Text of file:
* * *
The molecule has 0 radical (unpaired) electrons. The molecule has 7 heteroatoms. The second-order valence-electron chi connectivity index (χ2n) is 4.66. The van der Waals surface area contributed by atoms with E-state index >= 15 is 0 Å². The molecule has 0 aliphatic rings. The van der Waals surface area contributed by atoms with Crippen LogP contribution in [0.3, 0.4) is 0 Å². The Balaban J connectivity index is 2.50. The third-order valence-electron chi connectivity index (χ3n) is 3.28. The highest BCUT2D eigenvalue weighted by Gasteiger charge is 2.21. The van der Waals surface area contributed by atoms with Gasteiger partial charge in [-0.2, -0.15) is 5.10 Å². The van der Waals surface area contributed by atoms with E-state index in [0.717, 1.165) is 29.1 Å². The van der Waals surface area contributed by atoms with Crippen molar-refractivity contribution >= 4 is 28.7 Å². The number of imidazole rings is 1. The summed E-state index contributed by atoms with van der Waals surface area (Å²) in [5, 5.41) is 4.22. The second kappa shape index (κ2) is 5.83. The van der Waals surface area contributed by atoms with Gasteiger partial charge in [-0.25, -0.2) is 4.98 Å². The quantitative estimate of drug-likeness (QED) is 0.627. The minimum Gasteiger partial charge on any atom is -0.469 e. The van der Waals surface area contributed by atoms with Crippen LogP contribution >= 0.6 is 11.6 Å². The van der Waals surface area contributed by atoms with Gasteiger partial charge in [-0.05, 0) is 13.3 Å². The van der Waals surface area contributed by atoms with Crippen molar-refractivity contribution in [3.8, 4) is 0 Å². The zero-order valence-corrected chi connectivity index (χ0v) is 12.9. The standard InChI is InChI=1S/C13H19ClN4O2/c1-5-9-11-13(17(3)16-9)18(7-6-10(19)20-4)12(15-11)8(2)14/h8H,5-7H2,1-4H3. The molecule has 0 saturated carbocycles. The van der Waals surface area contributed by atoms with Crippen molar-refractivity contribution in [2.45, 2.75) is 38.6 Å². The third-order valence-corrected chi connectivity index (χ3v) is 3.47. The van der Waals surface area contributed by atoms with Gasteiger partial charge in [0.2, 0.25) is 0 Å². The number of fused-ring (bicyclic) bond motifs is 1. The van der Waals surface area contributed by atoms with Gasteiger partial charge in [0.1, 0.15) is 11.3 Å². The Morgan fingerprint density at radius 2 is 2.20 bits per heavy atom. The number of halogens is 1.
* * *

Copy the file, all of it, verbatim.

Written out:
The molecule has 0 radical (unpaired) electrons. The molecule has 7 heteroatoms. The second-order valence-electron chi connectivity index (χ2n) is 4.66. The van der Waals surface area contributed by atoms with E-state index >= 15 is 0 Å². The molecule has 0 aliphatic rings. The van der Waals surface area contributed by atoms with Crippen LogP contribution in [0.3, 0.4) is 0 Å². The Balaban J connectivity index is 2.50. The third-order valence-electron chi connectivity index (χ3n) is 3.28. The highest BCUT2D eigenvalue weighted by Gasteiger charge is 2.21. The van der Waals surface area contributed by atoms with Gasteiger partial charge in [-0.2, -0.15) is 5.10 Å². The van der Waals surface area contributed by atoms with E-state index in [0.717, 1.165) is 29.1 Å². The van der Waals surface area contributed by atoms with Crippen molar-refractivity contribution >= 4 is 28.7 Å². The number of imidazole rings is 1. The summed E-state index contributed by atoms with van der Waals surface area (Å²) in [5, 5.41) is 4.22. The second kappa shape index (κ2) is 5.83. The van der Waals surface area contributed by atoms with Gasteiger partial charge in [-0.25, -0.2) is 4.98 Å². The quantitative estimate of drug-likeness (QED) is 0.627. The minimum Gasteiger partial charge on any atom is -0.469 e. The van der Waals surface area contributed by atoms with Crippen LogP contribution >= 0.6 is 11.6 Å². The van der Waals surface area contributed by atoms with Gasteiger partial charge in [-0.05, 0) is 13.3 Å². The van der Waals surface area contributed by atoms with Crippen molar-refractivity contribution in [3.8, 4) is 0 Å². The zero-order valence-corrected chi connectivity index (χ0v) is 12.9. The standard InChI is InChI=1S/C13H19ClN4O2/c1-5-9-11-13(17(3)16-9)18(7-6-10(19)20-4)12(15-11)8(2)14/h8H,5-7H2,1-4H3. The molecule has 0 saturated carbocycles. The van der Waals surface area contributed by atoms with Crippen molar-refractivity contribution in [2.45, 2.75) is 38.6 Å². The third-order valence-corrected chi connectivity index (χ3v) is 3.47. The van der Waals surface area contributed by atoms with Gasteiger partial charge in [0.2, 0.25) is 0 Å². The number of fused-ring (bicyclic) bond motifs is 1. The van der Waals surface area contributed by atoms with Gasteiger partial charge in [0.1, 0.15) is 11.3 Å². The Morgan fingerprint density at radius 2 is 2.20 bits per heavy atom. The number of halogens is 1.